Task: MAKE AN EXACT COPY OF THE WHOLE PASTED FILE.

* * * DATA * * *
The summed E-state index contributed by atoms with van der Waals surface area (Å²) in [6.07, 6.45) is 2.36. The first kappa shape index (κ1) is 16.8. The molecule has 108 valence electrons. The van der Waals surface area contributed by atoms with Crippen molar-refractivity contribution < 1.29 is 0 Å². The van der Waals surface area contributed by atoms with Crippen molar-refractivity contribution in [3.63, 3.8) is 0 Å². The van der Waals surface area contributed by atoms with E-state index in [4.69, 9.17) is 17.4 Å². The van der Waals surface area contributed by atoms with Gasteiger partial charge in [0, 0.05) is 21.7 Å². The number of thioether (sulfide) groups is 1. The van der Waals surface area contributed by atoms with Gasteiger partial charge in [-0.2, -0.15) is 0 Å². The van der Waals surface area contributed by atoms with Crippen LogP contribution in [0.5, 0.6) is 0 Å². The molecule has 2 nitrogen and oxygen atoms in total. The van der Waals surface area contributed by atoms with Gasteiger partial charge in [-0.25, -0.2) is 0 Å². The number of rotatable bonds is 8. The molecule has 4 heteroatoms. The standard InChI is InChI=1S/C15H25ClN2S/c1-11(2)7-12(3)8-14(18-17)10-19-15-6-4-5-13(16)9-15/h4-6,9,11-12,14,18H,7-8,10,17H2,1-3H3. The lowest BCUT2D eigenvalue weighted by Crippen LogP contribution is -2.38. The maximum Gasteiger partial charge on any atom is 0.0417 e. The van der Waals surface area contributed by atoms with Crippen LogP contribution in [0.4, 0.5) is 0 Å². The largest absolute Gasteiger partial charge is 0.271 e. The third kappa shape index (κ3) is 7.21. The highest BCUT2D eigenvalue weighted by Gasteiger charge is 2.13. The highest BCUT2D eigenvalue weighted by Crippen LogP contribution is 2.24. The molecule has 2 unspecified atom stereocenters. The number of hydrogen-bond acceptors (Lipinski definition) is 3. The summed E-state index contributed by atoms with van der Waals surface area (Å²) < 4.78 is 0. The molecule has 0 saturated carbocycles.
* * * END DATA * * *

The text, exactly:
The summed E-state index contributed by atoms with van der Waals surface area (Å²) in [6.07, 6.45) is 2.36. The first kappa shape index (κ1) is 16.8. The molecule has 108 valence electrons. The van der Waals surface area contributed by atoms with Crippen molar-refractivity contribution < 1.29 is 0 Å². The van der Waals surface area contributed by atoms with Crippen molar-refractivity contribution in [3.63, 3.8) is 0 Å². The van der Waals surface area contributed by atoms with E-state index in [4.69, 9.17) is 17.4 Å². The van der Waals surface area contributed by atoms with Gasteiger partial charge in [0, 0.05) is 21.7 Å². The number of thioether (sulfide) groups is 1. The van der Waals surface area contributed by atoms with Gasteiger partial charge in [-0.2, -0.15) is 0 Å². The van der Waals surface area contributed by atoms with Crippen LogP contribution in [0.5, 0.6) is 0 Å². The molecule has 2 nitrogen and oxygen atoms in total. The van der Waals surface area contributed by atoms with Gasteiger partial charge in [-0.25, -0.2) is 0 Å². The number of rotatable bonds is 8. The molecule has 4 heteroatoms. The standard InChI is InChI=1S/C15H25ClN2S/c1-11(2)7-12(3)8-14(18-17)10-19-15-6-4-5-13(16)9-15/h4-6,9,11-12,14,18H,7-8,10,17H2,1-3H3. The lowest BCUT2D eigenvalue weighted by Crippen LogP contribution is -2.38. The maximum Gasteiger partial charge on any atom is 0.0417 e. The van der Waals surface area contributed by atoms with Crippen LogP contribution in [0.4, 0.5) is 0 Å². The largest absolute Gasteiger partial charge is 0.271 e. The third kappa shape index (κ3) is 7.21. The highest BCUT2D eigenvalue weighted by Gasteiger charge is 2.13. The highest BCUT2D eigenvalue weighted by Crippen LogP contribution is 2.24. The molecule has 2 unspecified atom stereocenters. The number of hydrogen-bond acceptors (Lipinski definition) is 3. The summed E-state index contributed by atoms with van der Waals surface area (Å²) < 4.78 is 0. The molecule has 0 saturated carbocycles.